Fees and Funding Sources
The course fee for the MSc in Global Health is determined by residency. Possession of a European Union passport or citizenship does not automatically grant entitlement to EU fees, as fee status is based on residency. Only students who enrol on the full-time programmes can apply for a student visa.
Full-Time Course Fee (2017/18)
EU Fee: €9,828
Non-EU Fee: €18,828
Part-Time Course Fee (2017-18)
EU Fee: €6,548 / year
Non-EU Fee: €12,463 / year
In addition to the course fee, prospective students must also ensure available funds for living expenses and other costs while studying. Students who decide to complete their research projects overseas will need additional funds of up to €1,500 to cover the costs involved.
Trinity College Dublin offers a number of scholarship opportunities for prospective and current students interested in study or research at Ireland's leading university. Since its foundation in 1592 Trinity College Dublin has sought to assist students of limited means and reward academic achievement. Specific scholarships exist for prospective undergraduate and postgraduate students. Information on these scholarships can be found here: http://www.tcd.ie/study/non-eu/scholarships/postgraduate/
Irish Aid Fellowship Training Programme
Applicants from Irish Aid priority countries (Ethiopia, Lesotho, Malawi, Mozambique, Tanzania, Timor Leste, Uganda, Vietnam and Zambia) are eligible for funding through the Irish Aid Fellowship Training Programme. Each year, the Irish Aid Fellowship Training Programme funds a small number of suitably qualified candidates from Irish Aid priority countries to undertake postgraduate study in Ireland with the aim of supporting and enhancing the contribution recipients can make to development effort in their own countries.
Application forms for the Fellowship Training Programme are available at Irish Embassies in partner countries. The application deadline for the Irish Aid Fellowship Training Programme is 31 December prior to year of study. You must make an application for both the Irish Aid Fellowship Training Programme and for the MSc in Global Health programme, as these are separate application processes.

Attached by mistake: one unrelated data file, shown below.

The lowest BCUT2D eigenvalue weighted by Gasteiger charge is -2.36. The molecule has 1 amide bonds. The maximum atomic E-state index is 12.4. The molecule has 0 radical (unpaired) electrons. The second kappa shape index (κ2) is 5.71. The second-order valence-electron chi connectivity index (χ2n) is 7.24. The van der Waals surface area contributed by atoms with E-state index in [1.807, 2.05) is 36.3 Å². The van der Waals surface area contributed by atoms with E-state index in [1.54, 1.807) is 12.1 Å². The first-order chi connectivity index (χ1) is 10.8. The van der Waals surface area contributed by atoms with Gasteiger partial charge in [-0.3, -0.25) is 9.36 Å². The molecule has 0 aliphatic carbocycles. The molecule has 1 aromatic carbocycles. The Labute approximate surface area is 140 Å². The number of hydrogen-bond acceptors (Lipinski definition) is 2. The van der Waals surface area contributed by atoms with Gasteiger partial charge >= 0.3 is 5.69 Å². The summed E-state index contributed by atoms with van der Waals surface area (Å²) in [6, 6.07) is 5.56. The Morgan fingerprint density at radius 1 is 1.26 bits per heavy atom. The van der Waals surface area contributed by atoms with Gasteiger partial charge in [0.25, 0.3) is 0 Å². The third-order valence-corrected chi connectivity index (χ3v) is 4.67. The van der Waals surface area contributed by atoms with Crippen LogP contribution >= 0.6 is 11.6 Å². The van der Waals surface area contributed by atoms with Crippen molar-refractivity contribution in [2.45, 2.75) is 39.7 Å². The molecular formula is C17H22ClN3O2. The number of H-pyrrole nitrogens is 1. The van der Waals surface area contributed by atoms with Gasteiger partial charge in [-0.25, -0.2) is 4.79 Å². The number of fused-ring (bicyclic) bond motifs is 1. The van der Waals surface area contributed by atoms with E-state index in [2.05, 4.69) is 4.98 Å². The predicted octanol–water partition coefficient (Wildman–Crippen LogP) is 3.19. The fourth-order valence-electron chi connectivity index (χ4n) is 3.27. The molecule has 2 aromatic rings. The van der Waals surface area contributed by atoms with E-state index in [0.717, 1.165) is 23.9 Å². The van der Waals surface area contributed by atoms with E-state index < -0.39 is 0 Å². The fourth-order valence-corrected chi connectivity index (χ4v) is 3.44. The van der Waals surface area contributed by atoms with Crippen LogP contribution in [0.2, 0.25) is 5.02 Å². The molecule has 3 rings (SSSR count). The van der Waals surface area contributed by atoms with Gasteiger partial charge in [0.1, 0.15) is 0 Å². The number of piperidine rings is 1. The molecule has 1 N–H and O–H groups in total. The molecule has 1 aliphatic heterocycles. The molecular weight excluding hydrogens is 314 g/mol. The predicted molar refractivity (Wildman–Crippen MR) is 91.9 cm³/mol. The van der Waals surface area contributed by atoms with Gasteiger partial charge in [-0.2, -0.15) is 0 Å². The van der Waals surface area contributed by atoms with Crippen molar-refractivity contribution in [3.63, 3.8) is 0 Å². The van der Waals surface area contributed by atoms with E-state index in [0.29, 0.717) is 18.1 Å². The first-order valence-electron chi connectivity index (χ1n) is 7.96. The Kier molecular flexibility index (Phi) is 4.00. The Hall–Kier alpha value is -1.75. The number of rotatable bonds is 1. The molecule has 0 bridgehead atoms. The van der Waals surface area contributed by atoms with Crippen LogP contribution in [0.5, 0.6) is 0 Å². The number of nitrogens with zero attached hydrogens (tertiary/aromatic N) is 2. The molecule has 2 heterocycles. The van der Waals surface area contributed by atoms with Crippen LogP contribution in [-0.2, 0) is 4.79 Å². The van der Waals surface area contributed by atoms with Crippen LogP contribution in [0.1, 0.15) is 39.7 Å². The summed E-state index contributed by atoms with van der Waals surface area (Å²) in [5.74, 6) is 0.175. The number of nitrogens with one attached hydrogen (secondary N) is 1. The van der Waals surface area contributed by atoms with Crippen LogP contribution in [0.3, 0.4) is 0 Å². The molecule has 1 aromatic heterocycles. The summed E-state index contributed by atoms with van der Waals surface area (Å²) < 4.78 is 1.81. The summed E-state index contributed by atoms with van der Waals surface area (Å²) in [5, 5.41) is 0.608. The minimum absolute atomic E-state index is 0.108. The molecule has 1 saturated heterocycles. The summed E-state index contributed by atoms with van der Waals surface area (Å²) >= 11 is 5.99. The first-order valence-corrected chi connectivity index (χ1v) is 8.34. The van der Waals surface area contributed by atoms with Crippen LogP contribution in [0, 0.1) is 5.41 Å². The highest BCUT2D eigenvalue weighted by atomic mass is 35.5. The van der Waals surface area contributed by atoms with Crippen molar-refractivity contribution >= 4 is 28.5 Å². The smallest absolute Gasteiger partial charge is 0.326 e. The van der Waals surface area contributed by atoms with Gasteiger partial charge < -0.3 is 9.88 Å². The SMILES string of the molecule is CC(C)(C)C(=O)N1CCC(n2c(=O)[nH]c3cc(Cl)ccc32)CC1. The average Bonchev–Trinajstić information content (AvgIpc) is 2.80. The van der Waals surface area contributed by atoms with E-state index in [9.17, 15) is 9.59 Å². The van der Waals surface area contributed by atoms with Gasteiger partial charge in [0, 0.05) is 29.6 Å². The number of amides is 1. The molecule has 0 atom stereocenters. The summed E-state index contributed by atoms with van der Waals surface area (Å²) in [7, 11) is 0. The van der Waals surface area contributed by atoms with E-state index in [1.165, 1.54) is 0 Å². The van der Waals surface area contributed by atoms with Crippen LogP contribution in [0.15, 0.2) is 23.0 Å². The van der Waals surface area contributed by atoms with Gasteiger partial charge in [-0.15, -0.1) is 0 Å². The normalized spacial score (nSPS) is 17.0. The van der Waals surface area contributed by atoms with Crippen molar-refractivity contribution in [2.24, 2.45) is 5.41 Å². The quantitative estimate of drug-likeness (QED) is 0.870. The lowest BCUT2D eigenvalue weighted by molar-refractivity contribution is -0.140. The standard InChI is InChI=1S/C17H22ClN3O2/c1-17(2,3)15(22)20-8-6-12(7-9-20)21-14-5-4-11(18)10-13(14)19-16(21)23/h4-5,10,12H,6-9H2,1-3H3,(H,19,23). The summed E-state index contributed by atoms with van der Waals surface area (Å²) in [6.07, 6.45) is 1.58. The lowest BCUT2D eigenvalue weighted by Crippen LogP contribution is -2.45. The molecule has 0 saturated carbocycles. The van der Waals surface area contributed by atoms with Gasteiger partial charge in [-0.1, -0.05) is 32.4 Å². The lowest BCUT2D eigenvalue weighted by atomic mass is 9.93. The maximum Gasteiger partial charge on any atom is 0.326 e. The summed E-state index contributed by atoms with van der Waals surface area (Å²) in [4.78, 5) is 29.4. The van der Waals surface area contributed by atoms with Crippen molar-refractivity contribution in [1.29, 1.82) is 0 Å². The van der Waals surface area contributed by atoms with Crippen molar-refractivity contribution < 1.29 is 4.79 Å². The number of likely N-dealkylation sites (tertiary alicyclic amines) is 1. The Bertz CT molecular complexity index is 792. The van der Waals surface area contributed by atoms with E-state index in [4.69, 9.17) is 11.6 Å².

Further information about the Irish Aid Fellowship Training Programme, including eligibility, is available from the Irish Council for International Students (ICOS) website: http://www.icosirl.ie/eng/irish_aid_fellowships/fellowship_training_programme.html
Other Funding Sources
Trinity College Dublin does not offer funding for students on taught courses. The Graduate Studies Office provides information regarding funding available from external sources: http://www.tcd.ie/study/non-eu/scholarships/postgraduate/
Most students will receive funding from their employers, governments, international agencies, trusts, charities, personal savings and loans from family and friends. Applicants are advised to seek funding early, preferably in the year before commencement. Most sponsors have information about application procedure and closing dates on their website.
There are many funding sources available, particularly for applicants from developing countries. These include the Joint Japan/World Bank Graduate Scholarship Programme, the Ford Foundation, Bill and Melinda Gates Foundation, Leverhulme Trust, etc. The most common source of funding for students on the programme is the Irish Council for International Students (see information above).
Most sponsors have a set of criteria against which decisions on award are made and it is important that applicants are aware of these. When making an application, you are advised to send in your CV and covering letter stating why you are worthy of an award and also the use to which you intend to put the potential qualification.